CSPC: Billy Joel Popularity Analysis
A lot of things can be said about Billy Joel to start our new CSPC analysis. We can start by saying that his last proper studio album, not counting his side project Fantasies & Delusions in 2001, was released in 1993. Almost 23 years ago! And yet he has been able to maintain a gigantic status in the business thanks to his credibility as a live artist and, of course, the massive appeal of his most famous output.
He isn’t regarded as an album act in the dimension some acts are, especially groups like Led Zeppelin or Pink Floyd, but definitely not a singles act either like, for instance, Abba. He is a mixture of both, which means that he generated large sales through both avenues. A CSPC approach for someone like him isn’t just interesting, in his case it is almost an imperative in order to truly understand his level of popularity and how big some of his studio albums have been all these years after he started.
His popularity grew little by little since his first album back in 1971, accumulating a great success across most of his subsequent titles, with some high points during the late 70s and the 80s. We will see the extent of that success and I can guarantee you the average equivalent sales per album will positively surprise some of you.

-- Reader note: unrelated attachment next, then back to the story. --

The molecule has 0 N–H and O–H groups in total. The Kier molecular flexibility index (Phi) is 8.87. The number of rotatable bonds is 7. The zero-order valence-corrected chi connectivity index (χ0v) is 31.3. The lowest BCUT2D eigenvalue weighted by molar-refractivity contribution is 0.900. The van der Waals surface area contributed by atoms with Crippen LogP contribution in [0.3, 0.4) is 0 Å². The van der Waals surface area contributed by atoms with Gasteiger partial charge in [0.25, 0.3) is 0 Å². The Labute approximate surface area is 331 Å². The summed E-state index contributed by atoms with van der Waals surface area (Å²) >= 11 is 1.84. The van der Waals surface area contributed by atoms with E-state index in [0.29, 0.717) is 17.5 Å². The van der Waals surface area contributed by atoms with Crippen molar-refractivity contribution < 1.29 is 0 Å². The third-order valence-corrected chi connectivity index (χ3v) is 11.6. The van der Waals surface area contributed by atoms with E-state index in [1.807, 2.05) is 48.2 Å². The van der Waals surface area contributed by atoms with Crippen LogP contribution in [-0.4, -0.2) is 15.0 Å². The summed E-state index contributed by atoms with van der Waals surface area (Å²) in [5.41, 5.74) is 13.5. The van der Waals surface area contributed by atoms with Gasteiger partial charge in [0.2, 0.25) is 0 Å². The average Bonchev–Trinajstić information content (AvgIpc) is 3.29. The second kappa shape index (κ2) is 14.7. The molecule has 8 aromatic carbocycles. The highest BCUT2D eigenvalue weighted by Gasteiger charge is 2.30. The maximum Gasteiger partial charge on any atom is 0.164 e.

As a reminder for users who are not yet familiar with the CSPC idea you do not need to worry, it is quite simple as it only consists in merging every format sales an artist has been getting and attributing them to respective studio albums. We will start by focusing on raw data, setting how much each Billy Joel album sold. Then, we will check sales of each track from those albums on each format – physical, digital and streaming – and weight them to value those figures on a par with album sales. To complete the study, we will study sales of the all compilations, live albums and music videos they dropped. Once all the raw data is set, we will only need to apply appropriate weighting to get the overall picture of this classic act career results.
Billy thinks Taylor Swift is as big as the Beatles were back in the 60s.
Can someone be this biased or delusional?